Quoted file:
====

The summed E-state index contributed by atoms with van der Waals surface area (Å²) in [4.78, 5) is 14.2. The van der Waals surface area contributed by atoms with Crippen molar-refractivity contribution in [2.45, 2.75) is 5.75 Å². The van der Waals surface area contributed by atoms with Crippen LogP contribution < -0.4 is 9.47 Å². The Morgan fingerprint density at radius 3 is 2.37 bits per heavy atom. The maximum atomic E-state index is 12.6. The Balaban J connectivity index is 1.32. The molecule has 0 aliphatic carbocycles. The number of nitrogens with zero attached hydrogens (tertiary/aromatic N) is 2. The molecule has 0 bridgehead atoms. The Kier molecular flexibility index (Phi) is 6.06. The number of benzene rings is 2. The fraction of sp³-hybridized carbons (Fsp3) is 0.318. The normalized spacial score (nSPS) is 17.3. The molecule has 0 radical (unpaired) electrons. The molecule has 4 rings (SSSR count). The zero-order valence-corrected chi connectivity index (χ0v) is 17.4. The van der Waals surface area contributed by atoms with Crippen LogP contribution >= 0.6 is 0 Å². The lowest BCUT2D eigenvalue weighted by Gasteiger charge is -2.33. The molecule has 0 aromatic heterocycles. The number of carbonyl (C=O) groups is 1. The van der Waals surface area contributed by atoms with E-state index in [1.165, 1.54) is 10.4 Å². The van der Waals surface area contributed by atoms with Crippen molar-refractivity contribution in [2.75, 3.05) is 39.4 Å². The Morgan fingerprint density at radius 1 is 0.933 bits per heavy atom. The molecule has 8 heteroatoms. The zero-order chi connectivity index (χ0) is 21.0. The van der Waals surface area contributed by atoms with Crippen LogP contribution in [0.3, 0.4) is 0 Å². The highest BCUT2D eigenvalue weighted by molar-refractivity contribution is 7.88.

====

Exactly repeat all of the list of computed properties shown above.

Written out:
The summed E-state index contributed by atoms with van der Waals surface area (Å²) in [4.78, 5) is 14.2. The van der Waals surface area contributed by atoms with Crippen molar-refractivity contribution in [2.45, 2.75) is 5.75 Å². The van der Waals surface area contributed by atoms with Crippen LogP contribution < -0.4 is 9.47 Å². The Morgan fingerprint density at radius 3 is 2.37 bits per heavy atom. The maximum atomic E-state index is 12.6. The Balaban J connectivity index is 1.32. The molecule has 0 aliphatic carbocycles. The number of nitrogens with zero attached hydrogens (tertiary/aromatic N) is 2. The molecule has 0 bridgehead atoms. The Kier molecular flexibility index (Phi) is 6.06. The number of benzene rings is 2. The fraction of sp³-hybridized carbons (Fsp3) is 0.318. The normalized spacial score (nSPS) is 17.3. The molecule has 0 radical (unpaired) electrons. The molecule has 4 rings (SSSR count). The zero-order valence-corrected chi connectivity index (χ0v) is 17.4. The van der Waals surface area contributed by atoms with Crippen LogP contribution >= 0.6 is 0 Å². The lowest BCUT2D eigenvalue weighted by Gasteiger charge is -2.33. The molecule has 0 aromatic heterocycles. The number of carbonyl (C=O) groups is 1. The van der Waals surface area contributed by atoms with E-state index in [1.165, 1.54) is 10.4 Å². The van der Waals surface area contributed by atoms with Crippen molar-refractivity contribution in [2.75, 3.05) is 39.4 Å². The Morgan fingerprint density at radius 1 is 0.933 bits per heavy atom. The molecule has 8 heteroatoms. The zero-order chi connectivity index (χ0) is 21.0. The van der Waals surface area contributed by atoms with Crippen LogP contribution in [0.3, 0.4) is 0 Å². The highest BCUT2D eigenvalue weighted by molar-refractivity contribution is 7.88.